What counts is the opposite of what is countable and directly aligned with what is tell-able.
I was out walking the other night after a rainstorm, and a puddle brought forth the image of a child hopping in it with both feet. I told myself I should do that very thing. Then, I looked down at my $100 + pink running shoes and had second thoughts. After finding a much smaller puddle, I decided to follow my instinct as there would barely be a splash. In that moment, I simultaneously envied that childlike innocence and realized its irretrievable loss. Sure, I am free to jump both feet in a full-size puddle, but I can’t ignore the cost of those shoes and the fact that I will have to clean them after.
Beyond feeling nostalgic, this moment started me on the path toward what really matters.
What matters to children is the experience. Nothing else counts. Experiencing, experimenting. Feeling the heat of an open flame, jumping off a balcony into a snow bank, sliding, running, being thrown in the air by a father’s loving arms, being surprised by the discovery of a body part. We have the good fortune to experiment, to discover, to feel in a material world. Every minute is a sensory experience… touching the keys on a keyboard, hearing the notes it produces cascading like a refreshing waterfall.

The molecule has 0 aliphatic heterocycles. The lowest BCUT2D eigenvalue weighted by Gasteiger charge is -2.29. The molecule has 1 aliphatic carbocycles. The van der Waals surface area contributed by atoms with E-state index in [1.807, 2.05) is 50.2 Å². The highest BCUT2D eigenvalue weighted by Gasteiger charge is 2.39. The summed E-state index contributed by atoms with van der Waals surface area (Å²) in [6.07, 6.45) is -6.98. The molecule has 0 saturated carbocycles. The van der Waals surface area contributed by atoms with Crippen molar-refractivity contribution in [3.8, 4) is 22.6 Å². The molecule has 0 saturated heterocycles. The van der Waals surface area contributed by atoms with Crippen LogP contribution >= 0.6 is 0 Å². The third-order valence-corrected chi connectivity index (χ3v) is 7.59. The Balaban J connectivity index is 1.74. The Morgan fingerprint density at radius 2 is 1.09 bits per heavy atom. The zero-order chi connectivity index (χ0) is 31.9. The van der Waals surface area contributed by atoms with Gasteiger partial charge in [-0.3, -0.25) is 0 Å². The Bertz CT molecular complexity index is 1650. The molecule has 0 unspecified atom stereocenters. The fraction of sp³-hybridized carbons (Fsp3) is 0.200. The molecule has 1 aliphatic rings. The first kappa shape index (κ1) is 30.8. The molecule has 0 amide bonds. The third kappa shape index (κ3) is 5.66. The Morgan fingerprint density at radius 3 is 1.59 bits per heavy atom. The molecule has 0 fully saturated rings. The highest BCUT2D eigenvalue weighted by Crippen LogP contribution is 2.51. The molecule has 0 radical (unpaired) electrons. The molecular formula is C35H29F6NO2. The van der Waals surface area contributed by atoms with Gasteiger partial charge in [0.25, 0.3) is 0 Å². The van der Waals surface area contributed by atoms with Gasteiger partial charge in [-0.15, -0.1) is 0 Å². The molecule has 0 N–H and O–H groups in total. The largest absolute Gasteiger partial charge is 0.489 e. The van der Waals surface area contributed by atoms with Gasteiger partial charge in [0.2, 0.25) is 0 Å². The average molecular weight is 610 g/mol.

Being old means no longer experiencing the world and staying within the confines of comfortable habits. We all have at least one day a week where we are old – our hands touch without feeling, our eyes gaze without seeing, we breathe without smelling, our mind a theatre production out of touch with our physical reality.
What are you experiencing today, dear Seekers?